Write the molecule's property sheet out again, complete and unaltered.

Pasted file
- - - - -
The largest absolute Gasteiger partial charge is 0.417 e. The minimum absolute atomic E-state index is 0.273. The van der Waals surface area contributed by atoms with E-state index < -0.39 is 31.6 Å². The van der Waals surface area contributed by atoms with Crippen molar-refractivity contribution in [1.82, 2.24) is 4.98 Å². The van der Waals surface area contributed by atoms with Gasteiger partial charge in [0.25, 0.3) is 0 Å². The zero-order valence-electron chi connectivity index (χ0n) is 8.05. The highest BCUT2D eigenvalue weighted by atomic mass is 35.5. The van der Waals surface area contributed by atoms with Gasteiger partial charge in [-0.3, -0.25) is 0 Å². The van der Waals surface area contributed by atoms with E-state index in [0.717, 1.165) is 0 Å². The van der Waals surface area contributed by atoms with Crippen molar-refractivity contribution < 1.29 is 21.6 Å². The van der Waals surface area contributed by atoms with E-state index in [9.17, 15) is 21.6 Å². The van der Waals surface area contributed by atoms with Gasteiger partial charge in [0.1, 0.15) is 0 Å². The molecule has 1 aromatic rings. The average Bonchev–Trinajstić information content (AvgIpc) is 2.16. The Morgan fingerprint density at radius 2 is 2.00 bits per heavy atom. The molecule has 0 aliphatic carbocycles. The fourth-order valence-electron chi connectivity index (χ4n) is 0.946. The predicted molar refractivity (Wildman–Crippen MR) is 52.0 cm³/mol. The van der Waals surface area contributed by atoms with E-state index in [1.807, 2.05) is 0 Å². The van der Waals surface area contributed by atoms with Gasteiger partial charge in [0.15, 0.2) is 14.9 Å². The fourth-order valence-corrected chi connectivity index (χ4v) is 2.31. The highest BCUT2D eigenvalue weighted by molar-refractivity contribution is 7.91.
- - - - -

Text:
The largest absolute Gasteiger partial charge is 0.417 e. The minimum absolute atomic E-state index is 0.273. The van der Waals surface area contributed by atoms with E-state index < -0.39 is 31.6 Å². The van der Waals surface area contributed by atoms with Crippen molar-refractivity contribution in [1.82, 2.24) is 4.98 Å². The van der Waals surface area contributed by atoms with Gasteiger partial charge in [0.25, 0.3) is 0 Å². The zero-order valence-electron chi connectivity index (χ0n) is 8.05. The highest BCUT2D eigenvalue weighted by atomic mass is 35.5. The van der Waals surface area contributed by atoms with Gasteiger partial charge in [-0.3, -0.25) is 0 Å². The van der Waals surface area contributed by atoms with E-state index in [0.717, 1.165) is 0 Å². The van der Waals surface area contributed by atoms with Crippen molar-refractivity contribution < 1.29 is 21.6 Å². The van der Waals surface area contributed by atoms with E-state index in [9.17, 15) is 21.6 Å². The van der Waals surface area contributed by atoms with Gasteiger partial charge in [0.1, 0.15) is 0 Å². The molecule has 1 aromatic rings. The average Bonchev–Trinajstić information content (AvgIpc) is 2.16. The Morgan fingerprint density at radius 2 is 2.00 bits per heavy atom. The molecule has 0 aliphatic carbocycles. The fourth-order valence-electron chi connectivity index (χ4n) is 0.946. The predicted molar refractivity (Wildman–Crippen MR) is 52.0 cm³/mol. The van der Waals surface area contributed by atoms with E-state index in [1.807, 2.05) is 0 Å². The van der Waals surface area contributed by atoms with Gasteiger partial charge in [0.15, 0.2) is 14.9 Å². The fourth-order valence-corrected chi connectivity index (χ4v) is 2.31. The highest BCUT2D eigenvalue weighted by molar-refractivity contribution is 7.91.